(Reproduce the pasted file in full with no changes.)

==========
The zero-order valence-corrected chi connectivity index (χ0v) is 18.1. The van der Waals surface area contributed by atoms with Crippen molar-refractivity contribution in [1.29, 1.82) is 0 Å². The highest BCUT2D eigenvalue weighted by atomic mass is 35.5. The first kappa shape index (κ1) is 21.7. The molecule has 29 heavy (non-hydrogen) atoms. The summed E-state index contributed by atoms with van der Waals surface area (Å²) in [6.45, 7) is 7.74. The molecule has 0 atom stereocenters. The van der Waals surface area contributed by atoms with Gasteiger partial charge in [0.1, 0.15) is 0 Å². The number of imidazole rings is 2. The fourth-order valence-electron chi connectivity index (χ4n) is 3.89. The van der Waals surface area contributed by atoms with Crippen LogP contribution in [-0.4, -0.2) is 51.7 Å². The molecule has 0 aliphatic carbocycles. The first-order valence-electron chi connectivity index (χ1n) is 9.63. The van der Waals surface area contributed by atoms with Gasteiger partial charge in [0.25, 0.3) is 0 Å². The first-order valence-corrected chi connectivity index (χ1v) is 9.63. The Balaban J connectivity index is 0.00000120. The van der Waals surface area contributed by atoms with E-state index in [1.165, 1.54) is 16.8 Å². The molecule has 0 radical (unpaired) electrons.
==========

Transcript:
The zero-order valence-corrected chi connectivity index (χ0v) is 18.1. The van der Waals surface area contributed by atoms with Crippen molar-refractivity contribution in [1.29, 1.82) is 0 Å². The highest BCUT2D eigenvalue weighted by atomic mass is 35.5. The first kappa shape index (κ1) is 21.7. The molecule has 29 heavy (non-hydrogen) atoms. The summed E-state index contributed by atoms with van der Waals surface area (Å²) in [6.45, 7) is 7.74. The molecule has 0 atom stereocenters. The van der Waals surface area contributed by atoms with Gasteiger partial charge in [0.1, 0.15) is 0 Å². The number of imidazole rings is 2. The fourth-order valence-electron chi connectivity index (χ4n) is 3.89. The van der Waals surface area contributed by atoms with Crippen LogP contribution in [-0.4, -0.2) is 51.7 Å². The molecule has 0 aliphatic carbocycles. The first-order valence-electron chi connectivity index (χ1n) is 9.63. The van der Waals surface area contributed by atoms with Gasteiger partial charge in [0.25, 0.3) is 0 Å². The first-order valence-corrected chi connectivity index (χ1v) is 9.63. The Balaban J connectivity index is 0.00000120. The van der Waals surface area contributed by atoms with E-state index in [1.165, 1.54) is 16.8 Å². The molecule has 0 radical (unpaired) electrons.